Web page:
plan of the work, 386 ; ability of the
author, ib.; his account of the con-
version and baptism of Lot-wig, (Clo-
'vis,) 387, 8; character of Lingard's
history, 388 ; new form assumed by
infidelity on the continent, 389; its
subserviency towards bettering the
conrlition of society, ib. ; character of
God-win, 390; he expels the Danes and
procures the election of Edward to the
vacant throne, 391; Edward's mea-
sures disastrous to the country, 392;
death of God-win, 392, 3; errors of
Harold, 393, conduct of the Norman
emigrants in England, 393, 4; profi. peculiar doctrinal sentiments of Calvin
gacy of the priests, 394; noble con- were never warmly advocated in the val-
duct of Guimand, a Norman monk, leys of Piémont, 551, 2; he endercours
394, 5; origin of the popular ballads of to czalt 'the purity of the Piemontese
Robin-kood, Clym of the Clough, &c., churches at the expense of their Provençal
395; the Norman conqueror & prey lo
and Bohemian brethren, 552 ; remarks
gloomy forebodings, 396; Thomas 'à on the history of the church of Vau-
Becket, ib. ; the author's hostility to dois, 553; bulls of Pope Innocent
the ancient nobility of Europe, 396, 7; the Eighth, for exterminating the Vau-
origin of the aversion of the Irish to dois of Piémont, 554 ; hostile inva-,
England, 397, 8; the Norman con- sion of the valleys by the Count de la
quest detrimental to the happiness of Trinité, ib.; determined resistance of the
Vaudois, 554, 5; a subsequent san-
Thomas's my thought book, 184, et seq. ; guinary persecution termivated by
specimens of the author's aphorisms, 184; the spirited remonstrance of Oliver
and of his style, 185; he decides on the Cromwell, 555; ample collection made
merils, &c. of Lionardi da Vinci, Ho- for them at that time in England, ib.;
garlh, and Claude, i86, et seq.; coins a the Duke of Savoy instigated by Louis
new compound from the Greek, 187, his XIV. to make the Vaudois change their
remarks on expiation and revenge, 187, religious creed, 556; successes and sub-
8; instance of his rancorous personality, sequent submission of the Vaudois, ib.;
their wretched fate, ib.; the glorieuse
Thomson, Dr., his apology to Dr. Gleig, rentrée des Vaudois under their pastor
published in the Edinburgh Christian Inc. Arnaud, 556, 7; the present inhabi-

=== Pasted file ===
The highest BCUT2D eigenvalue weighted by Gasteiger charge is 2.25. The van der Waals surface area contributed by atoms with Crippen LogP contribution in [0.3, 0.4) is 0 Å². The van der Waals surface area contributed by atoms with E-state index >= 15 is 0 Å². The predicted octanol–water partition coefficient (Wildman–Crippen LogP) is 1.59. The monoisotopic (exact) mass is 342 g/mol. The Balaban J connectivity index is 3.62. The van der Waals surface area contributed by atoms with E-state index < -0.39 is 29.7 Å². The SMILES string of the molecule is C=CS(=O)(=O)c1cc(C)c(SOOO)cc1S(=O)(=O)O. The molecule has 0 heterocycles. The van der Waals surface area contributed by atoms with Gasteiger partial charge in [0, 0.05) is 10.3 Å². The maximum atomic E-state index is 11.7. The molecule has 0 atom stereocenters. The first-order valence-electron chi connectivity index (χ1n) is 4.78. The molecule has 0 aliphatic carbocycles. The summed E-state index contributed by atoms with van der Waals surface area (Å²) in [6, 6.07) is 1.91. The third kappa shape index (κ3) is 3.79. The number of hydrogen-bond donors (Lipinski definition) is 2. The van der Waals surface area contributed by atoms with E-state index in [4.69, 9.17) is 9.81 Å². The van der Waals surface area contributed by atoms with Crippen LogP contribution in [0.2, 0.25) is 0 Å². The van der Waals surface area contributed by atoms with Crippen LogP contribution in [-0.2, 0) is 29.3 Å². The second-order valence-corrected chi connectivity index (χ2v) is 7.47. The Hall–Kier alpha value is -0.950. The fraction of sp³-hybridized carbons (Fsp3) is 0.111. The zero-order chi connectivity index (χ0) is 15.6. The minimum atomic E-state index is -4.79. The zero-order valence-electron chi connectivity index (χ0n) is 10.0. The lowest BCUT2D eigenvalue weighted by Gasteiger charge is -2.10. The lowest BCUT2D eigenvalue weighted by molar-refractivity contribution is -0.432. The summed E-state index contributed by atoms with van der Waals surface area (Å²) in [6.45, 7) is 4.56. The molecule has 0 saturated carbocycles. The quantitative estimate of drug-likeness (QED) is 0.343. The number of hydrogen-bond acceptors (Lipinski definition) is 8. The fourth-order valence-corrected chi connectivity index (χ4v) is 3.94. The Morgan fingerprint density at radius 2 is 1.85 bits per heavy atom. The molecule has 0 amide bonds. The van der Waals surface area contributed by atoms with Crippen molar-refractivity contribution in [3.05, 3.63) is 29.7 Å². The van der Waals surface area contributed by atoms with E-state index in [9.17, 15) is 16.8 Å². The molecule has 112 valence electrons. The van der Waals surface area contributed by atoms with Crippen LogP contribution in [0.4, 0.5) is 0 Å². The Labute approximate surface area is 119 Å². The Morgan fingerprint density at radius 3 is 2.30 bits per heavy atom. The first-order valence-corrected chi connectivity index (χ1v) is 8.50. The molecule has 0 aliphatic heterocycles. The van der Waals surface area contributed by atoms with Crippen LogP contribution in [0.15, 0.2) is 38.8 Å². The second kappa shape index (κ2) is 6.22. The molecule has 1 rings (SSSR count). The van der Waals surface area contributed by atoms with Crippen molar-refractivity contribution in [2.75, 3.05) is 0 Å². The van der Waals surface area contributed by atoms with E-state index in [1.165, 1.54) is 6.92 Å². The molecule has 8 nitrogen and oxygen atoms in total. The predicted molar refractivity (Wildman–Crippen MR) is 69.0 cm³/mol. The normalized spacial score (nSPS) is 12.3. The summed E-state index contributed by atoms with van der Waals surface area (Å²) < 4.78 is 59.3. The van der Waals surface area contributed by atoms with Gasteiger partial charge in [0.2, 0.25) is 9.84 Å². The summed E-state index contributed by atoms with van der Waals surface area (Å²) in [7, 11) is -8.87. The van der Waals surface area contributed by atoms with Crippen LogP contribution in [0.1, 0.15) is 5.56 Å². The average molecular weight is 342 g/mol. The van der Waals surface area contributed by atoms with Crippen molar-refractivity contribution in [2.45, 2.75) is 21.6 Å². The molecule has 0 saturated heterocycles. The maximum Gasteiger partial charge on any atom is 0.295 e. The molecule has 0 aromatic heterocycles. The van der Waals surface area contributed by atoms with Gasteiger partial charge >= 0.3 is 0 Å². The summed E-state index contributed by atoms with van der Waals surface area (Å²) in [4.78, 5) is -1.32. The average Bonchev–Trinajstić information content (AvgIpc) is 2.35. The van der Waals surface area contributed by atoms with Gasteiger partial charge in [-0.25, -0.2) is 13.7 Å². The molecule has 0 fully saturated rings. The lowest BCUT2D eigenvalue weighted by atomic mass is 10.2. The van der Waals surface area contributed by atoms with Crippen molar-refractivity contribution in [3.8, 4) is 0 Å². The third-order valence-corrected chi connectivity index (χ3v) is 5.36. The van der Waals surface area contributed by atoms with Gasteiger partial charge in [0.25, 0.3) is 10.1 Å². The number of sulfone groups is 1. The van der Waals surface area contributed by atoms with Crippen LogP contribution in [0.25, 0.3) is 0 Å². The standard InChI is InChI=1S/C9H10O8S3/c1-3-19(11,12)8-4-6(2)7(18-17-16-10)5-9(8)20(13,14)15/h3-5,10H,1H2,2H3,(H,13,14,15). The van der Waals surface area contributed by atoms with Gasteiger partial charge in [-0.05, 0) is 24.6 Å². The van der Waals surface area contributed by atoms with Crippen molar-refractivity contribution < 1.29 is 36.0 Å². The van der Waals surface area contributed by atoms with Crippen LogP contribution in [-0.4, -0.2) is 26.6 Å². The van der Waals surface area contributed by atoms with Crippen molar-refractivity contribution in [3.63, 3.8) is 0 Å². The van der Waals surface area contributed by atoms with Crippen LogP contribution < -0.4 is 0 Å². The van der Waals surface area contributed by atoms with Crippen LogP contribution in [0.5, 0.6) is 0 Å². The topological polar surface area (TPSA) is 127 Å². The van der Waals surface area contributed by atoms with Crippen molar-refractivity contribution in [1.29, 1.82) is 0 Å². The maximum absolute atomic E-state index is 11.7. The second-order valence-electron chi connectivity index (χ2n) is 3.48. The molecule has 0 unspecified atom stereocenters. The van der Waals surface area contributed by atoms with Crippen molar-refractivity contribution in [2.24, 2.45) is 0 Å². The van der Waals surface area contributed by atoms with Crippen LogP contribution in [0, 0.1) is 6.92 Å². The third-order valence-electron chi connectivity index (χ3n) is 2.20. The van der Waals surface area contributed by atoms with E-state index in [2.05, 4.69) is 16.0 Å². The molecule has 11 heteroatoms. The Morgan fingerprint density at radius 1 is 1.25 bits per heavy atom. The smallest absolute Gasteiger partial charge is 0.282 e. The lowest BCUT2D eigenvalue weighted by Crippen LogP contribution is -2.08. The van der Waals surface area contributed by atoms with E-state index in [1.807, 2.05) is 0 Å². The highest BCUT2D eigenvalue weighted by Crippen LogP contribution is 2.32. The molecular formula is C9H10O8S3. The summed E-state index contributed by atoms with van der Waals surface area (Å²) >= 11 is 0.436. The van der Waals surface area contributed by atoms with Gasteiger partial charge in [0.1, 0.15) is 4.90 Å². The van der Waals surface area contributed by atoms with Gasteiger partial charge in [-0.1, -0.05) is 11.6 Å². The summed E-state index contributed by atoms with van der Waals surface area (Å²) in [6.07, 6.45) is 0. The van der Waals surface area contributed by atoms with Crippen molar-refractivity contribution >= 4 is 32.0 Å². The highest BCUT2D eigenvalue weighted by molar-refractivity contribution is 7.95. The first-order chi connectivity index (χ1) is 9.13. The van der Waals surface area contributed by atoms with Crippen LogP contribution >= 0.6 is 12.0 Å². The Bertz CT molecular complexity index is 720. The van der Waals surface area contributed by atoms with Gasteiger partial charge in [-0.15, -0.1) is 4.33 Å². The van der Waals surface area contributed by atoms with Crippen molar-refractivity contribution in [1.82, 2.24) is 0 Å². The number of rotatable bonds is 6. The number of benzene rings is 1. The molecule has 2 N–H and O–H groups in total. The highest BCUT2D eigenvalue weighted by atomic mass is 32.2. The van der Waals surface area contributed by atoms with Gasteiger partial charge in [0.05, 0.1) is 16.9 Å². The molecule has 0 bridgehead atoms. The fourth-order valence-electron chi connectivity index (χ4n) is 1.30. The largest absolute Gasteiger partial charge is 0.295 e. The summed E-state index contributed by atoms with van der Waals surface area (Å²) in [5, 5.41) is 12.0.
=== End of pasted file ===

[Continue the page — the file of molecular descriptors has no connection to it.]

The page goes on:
structor for June 1812, 227, 8.
tants of the valleys descended from-
Turner's, General, remarks on the ad- these heroes, 557; state of the Vau.
vantages likely to result from the recent dois under Napoleon, ib. ; their pre-
cession of territory by the Sherbro Bul- sent oppressed situation, 558; ex-
loms, 363, 4.
tract from Mr. Gilly's excursion to
Vaudois ; see Waldenses.
the Piémontese inountains, &c., 559,
Version, improved, of the Bible, by the et seq.; M. Peyrani's claim for the
Rev. B. Boothroyd, L.L.D. Vol. III. Waldenses to be considered as the first
446, et seq.
opponents of the corruptions and tyranny
Voyage d’Orenburgh à Bokhara, 48, et of the papal church, 560, 1.
seq. ; beautiful scenery of the plain of Walker's observations on the nature,
Samarcand, 48; expedition of An- extent, and effects of pauperism, and
thony Jenkinson juto independent the means of reducing it, 29, et seq.
Tartary, 49 ; his description of Bok. Wanostrocht's British constitution; or
hara, 49; Bokhara, as described by M. an epitome of Blackstone's conimen-
de Meyendorff, 49, 50; proofs of its taries on the laws of England, 263,
former prosperity, 51; Russian embassy, et seq. ; on the power of the court-martial,
to Bokhara, ib. ; journey from Oren- 263, 4.
burgh to the Moughodjar mountains, Watts's literary souvenir, 541, et seq.
52; arrival at a village of Kerghiz, Wilson's, Dr., parochial sermons, 470, et
ib.; singular mode of punishment for seq. ; caution against mistaking the influ-
horse-stealing, 52, 3; journey from the ence of religion for the power of the
Moughodjar mountains to the Sir, 53; Spirit, 478.
state of the country, ib.; introduction